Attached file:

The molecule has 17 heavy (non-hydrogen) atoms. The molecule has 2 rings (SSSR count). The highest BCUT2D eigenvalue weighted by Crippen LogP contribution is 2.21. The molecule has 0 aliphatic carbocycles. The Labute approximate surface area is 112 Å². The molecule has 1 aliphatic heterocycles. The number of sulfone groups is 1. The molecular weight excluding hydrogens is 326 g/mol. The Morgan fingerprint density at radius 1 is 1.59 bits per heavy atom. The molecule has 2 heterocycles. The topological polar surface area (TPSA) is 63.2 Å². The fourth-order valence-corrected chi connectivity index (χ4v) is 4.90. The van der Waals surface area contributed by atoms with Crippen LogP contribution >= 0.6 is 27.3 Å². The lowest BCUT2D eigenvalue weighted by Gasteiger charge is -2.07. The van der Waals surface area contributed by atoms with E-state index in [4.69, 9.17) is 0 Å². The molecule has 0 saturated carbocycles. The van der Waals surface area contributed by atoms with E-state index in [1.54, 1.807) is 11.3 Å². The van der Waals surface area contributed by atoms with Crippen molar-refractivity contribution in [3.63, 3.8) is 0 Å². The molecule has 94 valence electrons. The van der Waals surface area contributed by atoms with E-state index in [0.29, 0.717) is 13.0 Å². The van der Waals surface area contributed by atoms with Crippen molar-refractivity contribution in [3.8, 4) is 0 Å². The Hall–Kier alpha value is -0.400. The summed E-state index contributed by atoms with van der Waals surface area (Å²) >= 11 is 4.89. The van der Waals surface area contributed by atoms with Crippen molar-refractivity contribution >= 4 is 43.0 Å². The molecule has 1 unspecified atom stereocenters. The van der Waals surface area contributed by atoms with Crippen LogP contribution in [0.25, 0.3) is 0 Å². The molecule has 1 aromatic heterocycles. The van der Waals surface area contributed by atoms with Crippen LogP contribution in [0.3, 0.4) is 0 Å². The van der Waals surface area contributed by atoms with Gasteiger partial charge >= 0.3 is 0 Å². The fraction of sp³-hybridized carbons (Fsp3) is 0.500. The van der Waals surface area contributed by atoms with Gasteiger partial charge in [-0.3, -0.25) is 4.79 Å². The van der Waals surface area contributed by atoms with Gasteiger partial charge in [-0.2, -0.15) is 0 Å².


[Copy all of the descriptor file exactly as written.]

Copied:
The molecule has 17 heavy (non-hydrogen) atoms. The molecule has 2 rings (SSSR count). The highest BCUT2D eigenvalue weighted by Crippen LogP contribution is 2.21. The molecule has 0 aliphatic carbocycles. The Labute approximate surface area is 112 Å². The molecule has 1 aliphatic heterocycles. The number of sulfone groups is 1. The molecular weight excluding hydrogens is 326 g/mol. The Morgan fingerprint density at radius 1 is 1.59 bits per heavy atom. The molecule has 2 heterocycles. The topological polar surface area (TPSA) is 63.2 Å². The fourth-order valence-corrected chi connectivity index (χ4v) is 4.90. The van der Waals surface area contributed by atoms with Crippen LogP contribution >= 0.6 is 27.3 Å². The lowest BCUT2D eigenvalue weighted by Gasteiger charge is -2.07. The van der Waals surface area contributed by atoms with E-state index in [4.69, 9.17) is 0 Å². The molecule has 0 saturated carbocycles. The van der Waals surface area contributed by atoms with E-state index in [1.54, 1.807) is 11.3 Å². The van der Waals surface area contributed by atoms with Crippen molar-refractivity contribution in [3.63, 3.8) is 0 Å². The molecule has 94 valence electrons. The van der Waals surface area contributed by atoms with E-state index in [0.29, 0.717) is 13.0 Å². The van der Waals surface area contributed by atoms with Crippen molar-refractivity contribution in [3.8, 4) is 0 Å². The Hall–Kier alpha value is -0.400. The summed E-state index contributed by atoms with van der Waals surface area (Å²) >= 11 is 4.89. The van der Waals surface area contributed by atoms with Crippen molar-refractivity contribution >= 4 is 43.0 Å². The molecule has 1 unspecified atom stereocenters. The van der Waals surface area contributed by atoms with Crippen LogP contribution in [0.25, 0.3) is 0 Å². The molecule has 1 aromatic heterocycles. The van der Waals surface area contributed by atoms with Crippen LogP contribution in [0.3, 0.4) is 0 Å². The van der Waals surface area contributed by atoms with Gasteiger partial charge >= 0.3 is 0 Å². The fraction of sp³-hybridized carbons (Fsp3) is 0.500. The van der Waals surface area contributed by atoms with Gasteiger partial charge in [-0.3, -0.25) is 4.79 Å². The van der Waals surface area contributed by atoms with Gasteiger partial charge in [-0.2, -0.15) is 0 Å².